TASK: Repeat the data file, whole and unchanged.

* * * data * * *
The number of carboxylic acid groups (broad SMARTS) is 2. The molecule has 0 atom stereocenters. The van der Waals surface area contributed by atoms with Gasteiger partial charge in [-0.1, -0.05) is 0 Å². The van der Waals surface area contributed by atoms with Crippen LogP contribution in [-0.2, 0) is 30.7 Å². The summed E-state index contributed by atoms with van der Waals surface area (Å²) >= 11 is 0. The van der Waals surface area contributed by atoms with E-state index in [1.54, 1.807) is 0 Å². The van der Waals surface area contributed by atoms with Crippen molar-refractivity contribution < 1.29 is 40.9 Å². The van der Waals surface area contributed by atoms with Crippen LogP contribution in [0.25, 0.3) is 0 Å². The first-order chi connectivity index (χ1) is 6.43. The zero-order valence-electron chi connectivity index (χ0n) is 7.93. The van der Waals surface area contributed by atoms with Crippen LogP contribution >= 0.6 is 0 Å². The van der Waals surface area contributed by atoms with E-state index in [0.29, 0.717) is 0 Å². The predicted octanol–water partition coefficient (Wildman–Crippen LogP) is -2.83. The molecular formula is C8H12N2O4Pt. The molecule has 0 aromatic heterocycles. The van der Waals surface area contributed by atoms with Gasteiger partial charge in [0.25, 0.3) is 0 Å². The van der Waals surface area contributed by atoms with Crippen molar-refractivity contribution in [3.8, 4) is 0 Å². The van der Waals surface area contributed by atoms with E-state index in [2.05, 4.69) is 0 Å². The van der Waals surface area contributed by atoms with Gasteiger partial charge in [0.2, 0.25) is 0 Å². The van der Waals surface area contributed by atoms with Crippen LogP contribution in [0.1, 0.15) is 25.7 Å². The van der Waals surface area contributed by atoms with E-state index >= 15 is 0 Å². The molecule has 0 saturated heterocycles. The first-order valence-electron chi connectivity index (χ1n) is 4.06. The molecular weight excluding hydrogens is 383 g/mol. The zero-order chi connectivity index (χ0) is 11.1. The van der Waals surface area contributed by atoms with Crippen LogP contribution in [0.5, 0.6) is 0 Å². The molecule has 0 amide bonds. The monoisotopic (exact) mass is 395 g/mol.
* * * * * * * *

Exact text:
The number of carboxylic acid groups (broad SMARTS) is 2. The molecule has 0 atom stereocenters. The van der Waals surface area contributed by atoms with Gasteiger partial charge in [-0.1, -0.05) is 0 Å². The van der Waals surface area contributed by atoms with Crippen LogP contribution in [-0.2, 0) is 30.7 Å². The summed E-state index contributed by atoms with van der Waals surface area (Å²) >= 11 is 0. The van der Waals surface area contributed by atoms with E-state index in [1.54, 1.807) is 0 Å². The van der Waals surface area contributed by atoms with Crippen molar-refractivity contribution < 1.29 is 40.9 Å². The van der Waals surface area contributed by atoms with Crippen LogP contribution in [0.25, 0.3) is 0 Å². The first-order chi connectivity index (χ1) is 6.43. The zero-order valence-electron chi connectivity index (χ0n) is 7.93. The van der Waals surface area contributed by atoms with Crippen LogP contribution >= 0.6 is 0 Å². The van der Waals surface area contributed by atoms with E-state index in [0.29, 0.717) is 0 Å². The predicted octanol–water partition coefficient (Wildman–Crippen LogP) is -2.83. The molecular formula is C8H12N2O4Pt. The molecule has 0 aromatic heterocycles. The van der Waals surface area contributed by atoms with Gasteiger partial charge in [0.25, 0.3) is 0 Å². The van der Waals surface area contributed by atoms with Crippen molar-refractivity contribution in [3.8, 4) is 0 Å². The van der Waals surface area contributed by atoms with E-state index in [2.05, 4.69) is 0 Å². The van der Waals surface area contributed by atoms with Gasteiger partial charge in [0.2, 0.25) is 0 Å². The van der Waals surface area contributed by atoms with Crippen LogP contribution in [0.1, 0.15) is 25.7 Å². The van der Waals surface area contributed by atoms with E-state index >= 15 is 0 Å². The molecule has 0 saturated heterocycles. The first-order valence-electron chi connectivity index (χ1n) is 4.06. The molecular weight excluding hydrogens is 383 g/mol. The zero-order chi connectivity index (χ0) is 11.1. The van der Waals surface area contributed by atoms with Crippen LogP contribution in [0.5, 0.6) is 0 Å². The molecule has 0 amide bonds. The monoisotopic (exact) mass is 395 g/mol.